Thurs, JAN 28th, 2016
“The key to making a good forecast is not in limiting yourself to quantitative information.” – Nate Silver
A couple of things to understand with our forecast:
1) We are not rigid thinkers. As incoming data arrives, our outlook is subject to change – either at the margin or entirely.
2) This exercise is best used as a guidepost, a framework, for how we are currently looking at markets and opportunities. It is not to be taken as an exact science, nor is it wise to marry yourself to these concepts or figures.
3) Hopefully, when reading this section what you’ll take away is a sense of the lens through which we are presently viewing the world and how this informs our approach toward portfolio management in 2016.
With that said, let’s get to some forecasting!
The fourth quarter is in the books. The U.S. economy grew at about the contemporary trend of the last decade or so for the whole of 2015: A trajectory of approximately +2.25% GDP growth has been quite consistent throughout much of this economic expansion. And this pace – while certainly less robust than in past recoveries – has been enough to add jobs (nearly +14M from the recession nadir), trigger investment, and improve general levels of confidence and household spending. The result has been solid economic progress, including surging corporate profitability and consequently a strong stock market. Meanwhile, the Federal Reserve has remained tremendously accommodative to both the real economy and the financial markets, and inflation has been at most lukewarm. Over the medium-term we expect more of the same from the U.S. economy as we see little out there that is likely to alter the present flight path.
How can we remain cautiously optimistic in light of current volatility, worries over China and potentially slower global growth? First, while numerical information is important and is something we monitor constantly, it doesn’t always reveal the entire story. For example, as we write this letter oil prices are -70% off their highs some 18 months ago and a menu of other commodities have been thumped as well. The prevailing view among forecasters has been wrong most of the way down. Now, these same seers are telling us that low commodity prices spell trouble for the global economy. They make a case for this by looking at subjective hard figures (i.e., price in this case): Lower prices must mean weak demand, right? And if true, such weak demand can’t be good. We see it differently by looking past the commodity price decline to shape our views.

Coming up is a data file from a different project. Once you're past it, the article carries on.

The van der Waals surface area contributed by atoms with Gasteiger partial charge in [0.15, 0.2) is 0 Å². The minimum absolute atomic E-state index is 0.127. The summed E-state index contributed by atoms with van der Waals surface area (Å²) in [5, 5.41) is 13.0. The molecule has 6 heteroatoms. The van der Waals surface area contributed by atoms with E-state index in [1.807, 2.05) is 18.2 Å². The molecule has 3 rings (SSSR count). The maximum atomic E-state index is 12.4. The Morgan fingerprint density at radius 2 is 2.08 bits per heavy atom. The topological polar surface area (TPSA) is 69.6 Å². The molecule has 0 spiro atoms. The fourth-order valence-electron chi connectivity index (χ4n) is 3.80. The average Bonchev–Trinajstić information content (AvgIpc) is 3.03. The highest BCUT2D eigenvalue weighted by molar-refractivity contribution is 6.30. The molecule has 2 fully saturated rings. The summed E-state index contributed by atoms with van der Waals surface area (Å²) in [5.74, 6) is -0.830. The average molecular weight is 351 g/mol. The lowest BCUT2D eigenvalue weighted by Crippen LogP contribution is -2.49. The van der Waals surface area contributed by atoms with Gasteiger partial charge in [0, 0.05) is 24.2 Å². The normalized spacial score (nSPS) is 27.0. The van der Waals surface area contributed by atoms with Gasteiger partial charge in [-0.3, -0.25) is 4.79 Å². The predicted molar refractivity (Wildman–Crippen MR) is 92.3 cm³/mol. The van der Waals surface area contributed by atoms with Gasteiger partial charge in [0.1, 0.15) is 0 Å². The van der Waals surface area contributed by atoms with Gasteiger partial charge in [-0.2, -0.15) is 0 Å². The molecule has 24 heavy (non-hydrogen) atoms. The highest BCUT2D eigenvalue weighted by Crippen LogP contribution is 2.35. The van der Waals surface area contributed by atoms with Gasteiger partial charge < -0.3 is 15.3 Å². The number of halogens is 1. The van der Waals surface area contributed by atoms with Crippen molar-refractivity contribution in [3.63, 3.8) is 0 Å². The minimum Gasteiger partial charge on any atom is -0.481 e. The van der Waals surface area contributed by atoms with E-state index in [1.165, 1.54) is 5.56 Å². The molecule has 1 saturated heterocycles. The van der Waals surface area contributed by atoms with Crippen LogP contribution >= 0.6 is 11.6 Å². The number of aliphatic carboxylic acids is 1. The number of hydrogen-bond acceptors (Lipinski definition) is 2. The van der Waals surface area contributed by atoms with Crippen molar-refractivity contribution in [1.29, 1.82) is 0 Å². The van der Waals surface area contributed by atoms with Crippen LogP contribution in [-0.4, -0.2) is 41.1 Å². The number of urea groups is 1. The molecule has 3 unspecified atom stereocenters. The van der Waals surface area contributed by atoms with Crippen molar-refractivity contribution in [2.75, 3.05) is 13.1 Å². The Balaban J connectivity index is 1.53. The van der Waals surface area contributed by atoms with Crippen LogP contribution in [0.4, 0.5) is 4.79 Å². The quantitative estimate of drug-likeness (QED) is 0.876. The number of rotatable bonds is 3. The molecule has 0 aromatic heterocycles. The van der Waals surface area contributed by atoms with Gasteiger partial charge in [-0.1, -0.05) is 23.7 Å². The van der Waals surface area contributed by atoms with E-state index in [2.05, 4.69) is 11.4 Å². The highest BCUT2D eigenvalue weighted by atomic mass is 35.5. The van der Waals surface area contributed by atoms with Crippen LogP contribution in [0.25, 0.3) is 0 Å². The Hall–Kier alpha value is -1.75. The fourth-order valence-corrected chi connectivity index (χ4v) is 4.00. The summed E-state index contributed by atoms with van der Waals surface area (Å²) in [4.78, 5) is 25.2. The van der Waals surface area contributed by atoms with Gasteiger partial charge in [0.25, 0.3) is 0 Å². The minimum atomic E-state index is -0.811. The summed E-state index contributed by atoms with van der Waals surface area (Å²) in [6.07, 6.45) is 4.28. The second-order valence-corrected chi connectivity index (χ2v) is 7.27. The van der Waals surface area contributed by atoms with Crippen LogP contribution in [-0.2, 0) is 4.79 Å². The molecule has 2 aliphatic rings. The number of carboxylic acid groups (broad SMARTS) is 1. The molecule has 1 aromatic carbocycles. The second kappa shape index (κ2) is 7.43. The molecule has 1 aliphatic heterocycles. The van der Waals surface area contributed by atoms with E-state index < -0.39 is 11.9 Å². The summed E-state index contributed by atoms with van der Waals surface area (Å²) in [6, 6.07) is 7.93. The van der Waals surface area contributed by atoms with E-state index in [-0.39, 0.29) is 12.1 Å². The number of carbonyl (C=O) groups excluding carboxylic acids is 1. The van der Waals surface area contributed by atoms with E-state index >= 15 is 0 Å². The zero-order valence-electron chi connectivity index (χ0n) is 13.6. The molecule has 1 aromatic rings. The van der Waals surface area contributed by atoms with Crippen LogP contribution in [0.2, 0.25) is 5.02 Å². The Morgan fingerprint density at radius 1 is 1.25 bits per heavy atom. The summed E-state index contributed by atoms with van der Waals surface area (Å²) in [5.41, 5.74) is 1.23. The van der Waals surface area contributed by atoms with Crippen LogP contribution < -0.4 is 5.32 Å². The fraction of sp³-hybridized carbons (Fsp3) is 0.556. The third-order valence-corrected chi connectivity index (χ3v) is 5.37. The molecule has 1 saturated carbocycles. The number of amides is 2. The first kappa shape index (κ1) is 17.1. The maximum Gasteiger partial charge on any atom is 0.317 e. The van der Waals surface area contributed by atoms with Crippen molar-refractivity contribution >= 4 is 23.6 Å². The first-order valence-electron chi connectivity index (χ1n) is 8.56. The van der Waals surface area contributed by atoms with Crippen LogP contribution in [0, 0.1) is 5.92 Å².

Demand for commodities hasn’t changed much over the past couple of years. Folks are still driving, consuming, engaging in commerce. Businesses remain productive and the number of “widgets” produced is increasing. Labor markets and income – the lifeblood of demand – are salutary. All told we simply do not see a backdrop that fits the aggregate demand erosion thesis. Rather what makes more sense is that recent challenges in commodities markets are primarily a function of supply, not demand. Simply put, production growth of oil, gas, copper, zinc, wheat (etc.) over the years has outrun demand growth. Indeed, on a global basis companies made capital investments and contract commitments to mine, drill, and grow commodities for a world where China was going to grow at double-digit rates forever. This assessment was neither prudent nor probable. Add to this backdrop gains in technology, like fracking for oil & gas, and growth on the supply-side has been colossal.
Seven years into this global economic recovery the imbalance of supply and demand in commodities markets was bound to catch up to price. This is what has happened. And we don’t view this is a harbinger of impending doom. Instead we see this as a period of adjustment to match a world where growth isn’t +5 to +6% per year, but perhaps more like +3%. This is neither sudden nor disastrous. It’s a natural process in which the American economy and American business can succeed. We recognize that this narrative is counter to what we see in a financial media that wants to draw attention to every tick. We see an environment where the U.S. economy is still expanding and most companies are still profitable. With that said, the “easy” gains have likely been made for the foreseeable future, equity correlations are lower, and investment selection is therefore increasingly important.
A quick note on the Fed: Our House call all year was for a +0.25% December rate hike to commence the normalization of monetary policy and on December 16th Yellen & Co. finally raised the Federal Funds rate. We think that the Yellen Fed will be slow, steady, and pragmatic in normalizing rates. This “lower for longer” narrative should be supportive to both the U.S. economy and the stock market. This slow tempo is even more likely now given recent volatility and growing anxiety.
On net, we contend that the underlying fundamentals for equities – the “four pillars” as we’ve outlined in the past – are unbroken and we remain cautiously positive.
Jason L. Ware, MBA / Chief Investment Officer
Albion Financial Group